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Interim Cancer Drugs Fund

Volume 520: debated on Tuesday 7 December 2010

1. What recent assessment he has made of the effectiveness of the operation of the interim cancer drugs fund; and if he will make a statement. (28698)

12. What recent representations he has received on the operation of the interim cancer drugs fund; and if he will make a statement. (28709)

Clinically led arrangements are in place in all strategic health authorities for determining the best use of the additional funds that we have made available for cancer drugs from 1 October 2010. Information provided by SHAs shows that, as of 15 November, funding had been agreed for the treatment of more than 250 patients in England. I have received representations from hon. Members, noble Lords, and members of the public on how the interim arrangements for cancer drugs funding are operating. Many of those representations have welcomed the additional support we are giving to cancer patients in need.

I am grateful to the Secretary of State for his response. Last week, my constituent, Trudy Cusworth, received the news that she is to be given the cancer drug Avastin, despite the panel at St James’s university hospital, Leeds initially refusing to do so. In this case, the emergency cancer drugs fund has done its job, but what can the Secretary of State say to assure other cancer patients in North Yorkshire who are also in desperate need of such life-prolonging drugs and who are currently being denied access to them?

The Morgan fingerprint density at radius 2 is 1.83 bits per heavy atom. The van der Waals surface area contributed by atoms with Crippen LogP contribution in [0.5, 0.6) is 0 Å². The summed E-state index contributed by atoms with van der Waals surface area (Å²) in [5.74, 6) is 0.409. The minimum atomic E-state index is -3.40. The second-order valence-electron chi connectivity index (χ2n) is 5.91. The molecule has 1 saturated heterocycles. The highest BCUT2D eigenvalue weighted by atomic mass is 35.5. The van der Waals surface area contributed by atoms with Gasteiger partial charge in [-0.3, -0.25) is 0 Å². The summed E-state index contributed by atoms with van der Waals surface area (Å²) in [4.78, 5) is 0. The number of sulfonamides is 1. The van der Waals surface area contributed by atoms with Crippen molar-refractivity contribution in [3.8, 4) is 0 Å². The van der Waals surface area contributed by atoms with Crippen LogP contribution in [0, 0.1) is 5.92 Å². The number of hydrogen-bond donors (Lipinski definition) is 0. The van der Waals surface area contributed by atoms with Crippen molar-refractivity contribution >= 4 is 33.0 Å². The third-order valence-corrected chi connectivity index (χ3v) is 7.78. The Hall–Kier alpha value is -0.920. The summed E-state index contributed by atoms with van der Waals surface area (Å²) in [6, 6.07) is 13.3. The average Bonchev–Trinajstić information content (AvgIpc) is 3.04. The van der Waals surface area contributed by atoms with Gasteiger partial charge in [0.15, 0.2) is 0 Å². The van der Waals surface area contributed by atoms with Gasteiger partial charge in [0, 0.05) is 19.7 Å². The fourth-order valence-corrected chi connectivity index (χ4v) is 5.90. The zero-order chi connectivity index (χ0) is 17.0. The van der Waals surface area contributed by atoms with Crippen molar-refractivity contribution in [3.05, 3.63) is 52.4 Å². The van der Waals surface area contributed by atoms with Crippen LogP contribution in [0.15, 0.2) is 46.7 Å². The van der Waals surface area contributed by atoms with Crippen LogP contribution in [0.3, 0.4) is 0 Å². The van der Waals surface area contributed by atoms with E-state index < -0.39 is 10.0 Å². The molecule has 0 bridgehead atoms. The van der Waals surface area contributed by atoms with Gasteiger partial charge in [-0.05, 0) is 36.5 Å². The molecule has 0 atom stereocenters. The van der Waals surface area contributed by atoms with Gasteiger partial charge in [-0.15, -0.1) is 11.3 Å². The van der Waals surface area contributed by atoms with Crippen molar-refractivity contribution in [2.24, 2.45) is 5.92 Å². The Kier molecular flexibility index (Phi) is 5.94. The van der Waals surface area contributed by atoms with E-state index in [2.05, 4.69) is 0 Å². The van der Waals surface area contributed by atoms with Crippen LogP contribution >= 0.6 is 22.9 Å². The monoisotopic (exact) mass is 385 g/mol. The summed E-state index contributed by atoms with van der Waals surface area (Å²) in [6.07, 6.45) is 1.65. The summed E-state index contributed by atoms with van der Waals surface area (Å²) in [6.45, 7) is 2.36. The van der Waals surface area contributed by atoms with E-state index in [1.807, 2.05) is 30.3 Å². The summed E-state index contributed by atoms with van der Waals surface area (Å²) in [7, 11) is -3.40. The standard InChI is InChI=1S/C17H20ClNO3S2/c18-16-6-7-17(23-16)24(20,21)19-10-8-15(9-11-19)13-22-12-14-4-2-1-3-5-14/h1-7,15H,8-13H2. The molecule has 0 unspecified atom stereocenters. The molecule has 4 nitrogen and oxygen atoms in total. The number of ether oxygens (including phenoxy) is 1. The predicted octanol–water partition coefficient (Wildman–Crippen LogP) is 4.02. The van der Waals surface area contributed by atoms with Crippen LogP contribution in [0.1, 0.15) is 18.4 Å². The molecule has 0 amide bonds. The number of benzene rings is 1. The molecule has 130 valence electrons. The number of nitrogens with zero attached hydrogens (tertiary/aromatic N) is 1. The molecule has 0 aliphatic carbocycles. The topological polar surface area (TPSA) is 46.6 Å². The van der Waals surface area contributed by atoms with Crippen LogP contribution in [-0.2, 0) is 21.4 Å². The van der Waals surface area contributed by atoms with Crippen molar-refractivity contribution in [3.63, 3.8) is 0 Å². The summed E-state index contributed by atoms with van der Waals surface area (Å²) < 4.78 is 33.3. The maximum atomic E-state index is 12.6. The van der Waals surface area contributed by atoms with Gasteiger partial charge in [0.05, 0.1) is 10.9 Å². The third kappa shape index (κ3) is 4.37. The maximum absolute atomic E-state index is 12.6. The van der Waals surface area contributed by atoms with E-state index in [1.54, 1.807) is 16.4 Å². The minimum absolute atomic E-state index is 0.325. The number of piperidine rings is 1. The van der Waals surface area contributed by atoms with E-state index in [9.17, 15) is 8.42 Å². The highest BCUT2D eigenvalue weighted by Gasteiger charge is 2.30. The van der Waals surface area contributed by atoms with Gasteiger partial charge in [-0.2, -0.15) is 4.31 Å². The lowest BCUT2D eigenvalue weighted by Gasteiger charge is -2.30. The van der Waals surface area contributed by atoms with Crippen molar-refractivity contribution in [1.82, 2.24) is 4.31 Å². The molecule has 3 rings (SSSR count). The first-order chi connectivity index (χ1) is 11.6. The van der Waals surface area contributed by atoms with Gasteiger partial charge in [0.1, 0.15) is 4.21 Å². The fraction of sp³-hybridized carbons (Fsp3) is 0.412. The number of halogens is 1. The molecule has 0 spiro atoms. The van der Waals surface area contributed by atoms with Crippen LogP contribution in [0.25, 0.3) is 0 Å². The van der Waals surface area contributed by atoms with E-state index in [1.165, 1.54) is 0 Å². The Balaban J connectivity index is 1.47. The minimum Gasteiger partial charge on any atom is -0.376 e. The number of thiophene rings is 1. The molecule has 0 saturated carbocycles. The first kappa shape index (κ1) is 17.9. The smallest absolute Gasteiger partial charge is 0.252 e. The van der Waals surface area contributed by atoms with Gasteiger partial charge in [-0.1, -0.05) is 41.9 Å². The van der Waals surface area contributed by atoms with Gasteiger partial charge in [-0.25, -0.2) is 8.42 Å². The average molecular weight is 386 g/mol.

I am grateful to my hon. Friend for his question. Indeed, I want to thank him for the support he has given to Trudy Cusworth. I am very pleased that she was able to take her case, with her clinicians, to the panel and that it has been approved. There are a number of people in the York and Selby area for whom that is true. The panels are working across the country to ensure additional access to cancer drug treatments where a clinical case is made for that.

My constituents are pretty angry and disappointed that the cancer drugs fund will not apply to them because health matters have been devolved to the National Assembly for Wales. Will the Secretary of State give an assurance that he will champion the merits of the policy in the hope of convincing the Welsh Assembly Government to follow the lead that he is offering?

I agree with my hon. Friend, who is obviously an advocate for his constituents to the Welsh Assembly Government. These are matters for the devolved Administrations and they must decide how to allocate their resources. In this instance we have shared with the devolved Administrations the consultation on the cancer drugs fund, which will start next April, although the policy proposed will apply in England alone.